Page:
by Sarah Woods
Grandma, where’s your hair?
Sun was beaming through the window,
Lighting up her lifeless face
She’s hanging on by her love for us,
But, yet, it’s not enough.
We count how many times she breathes;
Her chest going up and down slowly
Her hair was cut off and now lies in a Ziploc bag.
While a lavender turban covers her head.
Knuckles are all bent,
Lips are all chapped,
Mouth is wide open,
And she’s gasping for air.
That grandmother smell of cookies has faded.
Now, medicine and cancer hang on her clothes.
That sickly sweet smell sickens me
And the IV keeps on dripping.
Memories and stories are being shared,
Tales of old and yellowing pictures that lie under the bed.
I haven’t heard her voice in so long,
Remembering Sundays when she sang at the top of her lungs.
That paper thin gown hangs from her fragile body,
But I can only remember her in that floral print sundress.
A nurse comes in, carrying more pills
In that tiny plastic cup,
But Grandma can’t swallow them, her tongue is too swollen.
Grief hangs thick in the air
Waiting and waiting.
Grandpa clears his throat to talk, choking on the words.
We are all told to tell her that she can now let go.
I can’t manage to speak,
My heart breaks
And I ask cancer, “Why?”
Why would you take my Grandma away from me?
I walk out of that room
With crisp linen sheets
And children watching the hospital T.V.
Long white hallways seem to carry on,
Fearing that if I walk down them, she’ll be gone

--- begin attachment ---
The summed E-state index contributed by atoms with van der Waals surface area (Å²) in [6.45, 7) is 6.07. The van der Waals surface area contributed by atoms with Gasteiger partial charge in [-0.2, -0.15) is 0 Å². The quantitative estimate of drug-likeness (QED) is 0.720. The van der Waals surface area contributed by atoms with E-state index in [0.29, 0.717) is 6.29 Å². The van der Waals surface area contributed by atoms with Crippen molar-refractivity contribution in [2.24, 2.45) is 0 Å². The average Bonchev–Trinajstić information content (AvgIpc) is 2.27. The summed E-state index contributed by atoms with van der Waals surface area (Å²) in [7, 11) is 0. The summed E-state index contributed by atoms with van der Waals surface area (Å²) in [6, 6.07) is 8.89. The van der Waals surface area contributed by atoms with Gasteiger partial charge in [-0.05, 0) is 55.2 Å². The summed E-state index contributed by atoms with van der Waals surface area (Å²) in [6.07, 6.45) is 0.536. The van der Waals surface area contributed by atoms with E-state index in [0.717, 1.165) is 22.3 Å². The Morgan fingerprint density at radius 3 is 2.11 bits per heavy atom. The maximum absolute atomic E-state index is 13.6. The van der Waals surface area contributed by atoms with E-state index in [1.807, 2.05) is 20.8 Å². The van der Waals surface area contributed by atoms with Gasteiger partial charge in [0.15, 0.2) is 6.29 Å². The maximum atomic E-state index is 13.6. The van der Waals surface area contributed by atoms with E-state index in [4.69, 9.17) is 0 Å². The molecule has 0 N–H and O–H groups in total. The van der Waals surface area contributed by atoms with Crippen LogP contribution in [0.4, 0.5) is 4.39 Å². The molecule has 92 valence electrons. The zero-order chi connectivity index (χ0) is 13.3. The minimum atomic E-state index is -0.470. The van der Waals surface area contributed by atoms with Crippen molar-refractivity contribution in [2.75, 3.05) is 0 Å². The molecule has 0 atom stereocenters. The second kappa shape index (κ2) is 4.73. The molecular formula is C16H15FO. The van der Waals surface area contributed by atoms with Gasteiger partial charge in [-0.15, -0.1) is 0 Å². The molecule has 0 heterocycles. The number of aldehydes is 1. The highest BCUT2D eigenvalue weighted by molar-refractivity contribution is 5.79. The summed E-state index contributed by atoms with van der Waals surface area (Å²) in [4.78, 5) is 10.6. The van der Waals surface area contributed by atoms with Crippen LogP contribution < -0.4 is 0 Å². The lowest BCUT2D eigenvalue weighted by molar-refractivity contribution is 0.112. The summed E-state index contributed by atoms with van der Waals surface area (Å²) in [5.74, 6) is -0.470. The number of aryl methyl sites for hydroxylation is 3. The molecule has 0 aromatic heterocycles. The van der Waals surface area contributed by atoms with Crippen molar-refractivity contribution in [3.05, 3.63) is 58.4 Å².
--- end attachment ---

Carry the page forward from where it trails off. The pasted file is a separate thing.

That day rewinds back in my head,
To the words the doctor said;
“Christine, you have cancer,
There’s a few things we can do,
And, hopefully, you’ll pull through.”
2 years were spent in waiting rooms
For this radiation to come through.
Chemicals tore her body apart,
And for me, I had to watch.
I went back to when we would bake for Christmas,
But those scents don’t follow me anymore,
The flavors have left my tongue.
And I remember the tears in her eyes when I said,
“Grandma, where’s your hair?”
The Christmas Angel
Her hands would trace every ornament carefully
Placing them gently on the Fir we bought three days ago.
Frail; its how those busy hands have become.
A sunken face smiles,
Gray eyes have lost their twinkle,
Her curly hair is gone,
She’s lost her spirit.
That Christmas Eve kiss now has the scent of cancer lingering on it,
Marking my cheek with pain,
Laughing in my face when the tears swell up
I don’t believe in Santa Claus anymore,
Or even Frosty the Snowman,
But I still believe in Christmas magic.
And yet, these tears are still coming.
We wake up and rush to the tree,
Grandma is sitting there.
A lavender turban is wrapped around her head,
Her hands are clasped together.
Don’t squeeze too hard, Grandma, you might break…
That wheelchair turns around,
Swollen legs and boney hands,
Sunken eyes and tissue paper skin.
My Christmas Angel still learns to smile.
We open our presents carefully,
Grandma opens hers.
A new red robe, to keep her warm
And old lace bundles that are patterned like snow.
The windows are frosted, a snowman in the back,
Even he’s lost the smile that he once had.
Cinnamon and sugar lie in the air,
Now the scent of cancer even lies there.
But, for just a moment, it disappears
As grandma’s voice is heard loud and clear
She sings those Christmas songs gracefully.
She smiles and then looks at me.
Those notes get trapped into the dust,
The words linger on the wall.
I look at our piano, its old yellow keys,
I remember when Grandma used to play her songs for me.
Cancer has now turned her eyes bad,
Taking away all energy she once had.
Today, she isn’t here, but gone far away.
But I still remember that Christmas,
Where I didn’t believe in Santa or even Frosty the Snowman,
But in my Grandma I did believe
When I watched her trace over those ornaments carefully.